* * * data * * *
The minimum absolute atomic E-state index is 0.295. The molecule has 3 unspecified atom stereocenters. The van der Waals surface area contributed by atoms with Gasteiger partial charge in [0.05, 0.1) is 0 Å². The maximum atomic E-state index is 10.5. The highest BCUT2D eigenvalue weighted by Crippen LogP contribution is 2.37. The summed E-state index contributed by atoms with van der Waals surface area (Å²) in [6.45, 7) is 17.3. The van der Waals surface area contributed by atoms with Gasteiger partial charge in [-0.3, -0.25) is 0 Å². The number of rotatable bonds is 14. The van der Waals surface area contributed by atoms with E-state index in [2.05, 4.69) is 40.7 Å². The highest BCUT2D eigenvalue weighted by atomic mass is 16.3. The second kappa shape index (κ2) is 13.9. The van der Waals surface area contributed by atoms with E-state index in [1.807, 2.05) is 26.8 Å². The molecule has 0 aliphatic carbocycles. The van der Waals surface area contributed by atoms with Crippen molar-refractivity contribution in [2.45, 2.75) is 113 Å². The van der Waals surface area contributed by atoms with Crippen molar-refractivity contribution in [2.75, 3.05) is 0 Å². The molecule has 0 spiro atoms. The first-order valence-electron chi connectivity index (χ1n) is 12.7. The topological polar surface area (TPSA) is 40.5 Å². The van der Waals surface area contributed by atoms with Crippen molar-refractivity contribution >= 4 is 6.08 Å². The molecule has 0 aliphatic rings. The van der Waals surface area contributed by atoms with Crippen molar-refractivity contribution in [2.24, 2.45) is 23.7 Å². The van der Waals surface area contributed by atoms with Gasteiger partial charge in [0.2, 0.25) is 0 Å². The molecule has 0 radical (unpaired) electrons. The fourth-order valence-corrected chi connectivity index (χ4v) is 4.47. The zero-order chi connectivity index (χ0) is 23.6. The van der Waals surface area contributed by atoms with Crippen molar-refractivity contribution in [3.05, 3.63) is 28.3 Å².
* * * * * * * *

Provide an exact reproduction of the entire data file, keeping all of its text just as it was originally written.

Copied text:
The minimum absolute atomic E-state index is 0.295. The molecule has 3 unspecified atom stereocenters. The van der Waals surface area contributed by atoms with Gasteiger partial charge in [0.05, 0.1) is 0 Å². The maximum atomic E-state index is 10.5. The highest BCUT2D eigenvalue weighted by Crippen LogP contribution is 2.37. The summed E-state index contributed by atoms with van der Waals surface area (Å²) in [6.45, 7) is 17.3. The van der Waals surface area contributed by atoms with Gasteiger partial charge in [-0.3, -0.25) is 0 Å². The number of rotatable bonds is 14. The van der Waals surface area contributed by atoms with E-state index in [2.05, 4.69) is 40.7 Å². The highest BCUT2D eigenvalue weighted by atomic mass is 16.3. The second kappa shape index (κ2) is 13.9. The van der Waals surface area contributed by atoms with E-state index in [1.807, 2.05) is 26.8 Å². The molecule has 0 aliphatic carbocycles. The van der Waals surface area contributed by atoms with Crippen molar-refractivity contribution in [2.45, 2.75) is 113 Å². The van der Waals surface area contributed by atoms with Crippen molar-refractivity contribution in [2.75, 3.05) is 0 Å². The molecule has 0 spiro atoms. The first-order valence-electron chi connectivity index (χ1n) is 12.7. The topological polar surface area (TPSA) is 40.5 Å². The van der Waals surface area contributed by atoms with Crippen molar-refractivity contribution >= 4 is 6.08 Å². The molecule has 0 aliphatic rings. The van der Waals surface area contributed by atoms with Crippen molar-refractivity contribution in [2.24, 2.45) is 23.7 Å². The van der Waals surface area contributed by atoms with Gasteiger partial charge in [0.2, 0.25) is 0 Å². The molecule has 0 radical (unpaired) electrons. The fourth-order valence-corrected chi connectivity index (χ4v) is 4.47. The zero-order chi connectivity index (χ0) is 23.6. The van der Waals surface area contributed by atoms with Crippen molar-refractivity contribution in [3.05, 3.63) is 28.3 Å².